Kentucky Woman Sentenced to 66 Months in Jail in Food Stamp Fraud Case

August 8, 2017 Updated: August 8, 2017

A Kentucky woman was sentenced Thursday to 66 months in prison over a massive case of food stamp fraud. 

Phyllis Tyler, 49, was sentenced on Aug. 3, for conspiracy to commit food stamp fraud, food stamp fraud, and four counts of money laundering by U.S. District Court Judge David L. Bunning, WCPO reported

The sentence came nearly three years to the day since Tyler was first arrested after she finally pleaded guilty to the charges in court. 

The fact that Tyler had committed the fraud was so obvious that a federal prosecutor on Thursday said the government was surprised her case even went to trial, according to River City News. 

During the long, drawn-out trial she made a number of false claims, including that the cops were targeting her due to racism. But after one lie fell apart, another was concocted, River City News reported.

Prosecutors found Tyler’s food stamp fraud totalled $408,979. On four occasions Tyler also transferred more than $10,000 in food stamp fraud proceeds through a financial institution, violating statutes on federal money laundering.

Tyler operated A&E Fashion and Beauty Supply LLC, a convenience store in Covington, Kentucky, that accepted food stamps. 

Between Jan. 2, 2012 and June 26 2015, Tyler made cash purchases of food stamp benefits from beneficiaries, only paying half the value of the benefits actually on the EBT cards, according to evidence given at the trial. 

She then redeemed the cards at her own store, receiving the full benefits from the transaction, triggering a reimbursement for the sale from the federal government directly into her business bank account. She also used the cards she bought with cash at other retailers to buy items for her personal use and her store.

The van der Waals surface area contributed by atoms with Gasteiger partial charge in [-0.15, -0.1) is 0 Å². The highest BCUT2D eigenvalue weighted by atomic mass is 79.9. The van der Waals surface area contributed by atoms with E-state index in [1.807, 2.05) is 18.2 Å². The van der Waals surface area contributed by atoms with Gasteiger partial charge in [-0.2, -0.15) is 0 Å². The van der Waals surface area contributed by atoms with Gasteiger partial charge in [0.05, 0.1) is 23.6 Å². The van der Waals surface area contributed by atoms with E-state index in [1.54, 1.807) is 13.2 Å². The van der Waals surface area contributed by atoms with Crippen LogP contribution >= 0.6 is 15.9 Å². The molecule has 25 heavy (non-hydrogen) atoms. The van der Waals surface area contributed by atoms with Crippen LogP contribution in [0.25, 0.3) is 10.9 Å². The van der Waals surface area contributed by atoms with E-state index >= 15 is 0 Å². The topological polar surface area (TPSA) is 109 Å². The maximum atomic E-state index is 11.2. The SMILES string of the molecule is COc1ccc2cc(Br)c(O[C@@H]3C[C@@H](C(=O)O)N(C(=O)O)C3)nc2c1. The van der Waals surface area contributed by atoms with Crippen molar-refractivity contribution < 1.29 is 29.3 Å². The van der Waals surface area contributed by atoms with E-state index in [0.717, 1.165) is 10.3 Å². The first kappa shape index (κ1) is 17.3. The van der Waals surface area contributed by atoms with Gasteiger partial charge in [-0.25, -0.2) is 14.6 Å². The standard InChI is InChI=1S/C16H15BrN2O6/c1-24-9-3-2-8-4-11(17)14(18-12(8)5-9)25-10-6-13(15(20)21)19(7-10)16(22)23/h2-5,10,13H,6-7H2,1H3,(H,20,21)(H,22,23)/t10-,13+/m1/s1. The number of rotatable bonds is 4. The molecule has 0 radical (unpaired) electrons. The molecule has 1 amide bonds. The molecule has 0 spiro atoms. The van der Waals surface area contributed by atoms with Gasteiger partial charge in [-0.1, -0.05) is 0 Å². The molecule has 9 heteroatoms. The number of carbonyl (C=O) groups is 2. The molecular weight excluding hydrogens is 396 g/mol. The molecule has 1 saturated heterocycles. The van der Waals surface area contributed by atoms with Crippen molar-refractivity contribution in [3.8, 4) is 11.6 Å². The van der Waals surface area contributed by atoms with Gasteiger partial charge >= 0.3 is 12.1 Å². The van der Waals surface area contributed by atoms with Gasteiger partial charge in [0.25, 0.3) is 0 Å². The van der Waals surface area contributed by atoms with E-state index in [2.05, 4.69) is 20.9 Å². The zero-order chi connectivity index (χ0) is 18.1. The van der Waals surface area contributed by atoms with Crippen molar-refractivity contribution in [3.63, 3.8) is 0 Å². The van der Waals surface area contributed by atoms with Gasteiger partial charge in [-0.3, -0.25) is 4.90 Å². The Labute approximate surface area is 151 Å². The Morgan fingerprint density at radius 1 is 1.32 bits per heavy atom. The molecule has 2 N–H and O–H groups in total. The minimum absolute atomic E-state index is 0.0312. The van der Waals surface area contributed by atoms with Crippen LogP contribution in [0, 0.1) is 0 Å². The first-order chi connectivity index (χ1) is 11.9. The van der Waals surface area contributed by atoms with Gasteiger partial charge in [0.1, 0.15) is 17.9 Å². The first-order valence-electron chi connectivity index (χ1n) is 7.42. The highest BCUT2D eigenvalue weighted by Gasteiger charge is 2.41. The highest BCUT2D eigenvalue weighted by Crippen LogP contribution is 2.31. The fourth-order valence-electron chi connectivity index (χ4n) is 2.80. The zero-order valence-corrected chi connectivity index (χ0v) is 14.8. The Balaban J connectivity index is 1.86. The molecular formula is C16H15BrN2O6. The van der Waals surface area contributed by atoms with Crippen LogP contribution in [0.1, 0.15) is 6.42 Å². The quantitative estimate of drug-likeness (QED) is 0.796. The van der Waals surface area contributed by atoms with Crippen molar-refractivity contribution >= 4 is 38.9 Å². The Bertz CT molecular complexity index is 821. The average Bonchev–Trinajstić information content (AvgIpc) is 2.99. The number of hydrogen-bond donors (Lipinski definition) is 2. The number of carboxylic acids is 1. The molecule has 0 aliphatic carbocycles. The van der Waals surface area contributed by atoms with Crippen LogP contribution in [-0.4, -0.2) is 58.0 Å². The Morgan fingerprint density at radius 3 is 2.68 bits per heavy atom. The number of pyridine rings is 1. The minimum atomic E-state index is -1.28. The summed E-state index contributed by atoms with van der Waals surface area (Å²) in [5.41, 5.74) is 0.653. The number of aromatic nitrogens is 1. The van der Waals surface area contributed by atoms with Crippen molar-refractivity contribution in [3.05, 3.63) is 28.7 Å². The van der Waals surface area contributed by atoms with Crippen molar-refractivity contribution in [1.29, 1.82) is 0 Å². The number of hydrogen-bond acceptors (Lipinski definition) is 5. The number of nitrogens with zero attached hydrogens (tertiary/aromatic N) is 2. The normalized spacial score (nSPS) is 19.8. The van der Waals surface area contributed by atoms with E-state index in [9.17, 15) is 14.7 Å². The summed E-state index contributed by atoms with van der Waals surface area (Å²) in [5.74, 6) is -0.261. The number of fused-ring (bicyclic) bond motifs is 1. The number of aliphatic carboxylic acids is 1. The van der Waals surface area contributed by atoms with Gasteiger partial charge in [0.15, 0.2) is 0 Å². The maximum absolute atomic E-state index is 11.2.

Tyler must serve 85 percent of her prison sentence and after being released, must serve another three years of probation. 

Her behavior during the investigation and legal proceedings were described as “destructive” a federal prosecutor said. She even intimidated a witness in Cincinnati, resulting in her having her bond revoked, according to River City News. 

But that’s not the worst of what she did to try and get out of the legal case. Tyler also created a fraudulent meat business to mislead the court and tried to blame her crime on an innocent man who was shown in court to be unable to use the EBT machine at her store. 

Her actions during the trial ultimately extended her sentence, according to River City News. If she had simply pleaded guilty at the very beginning, she could have been sentenced to as little as 37 months in prison. 

Tyler was found guilty of all fraud charges by a federal jury in January this year.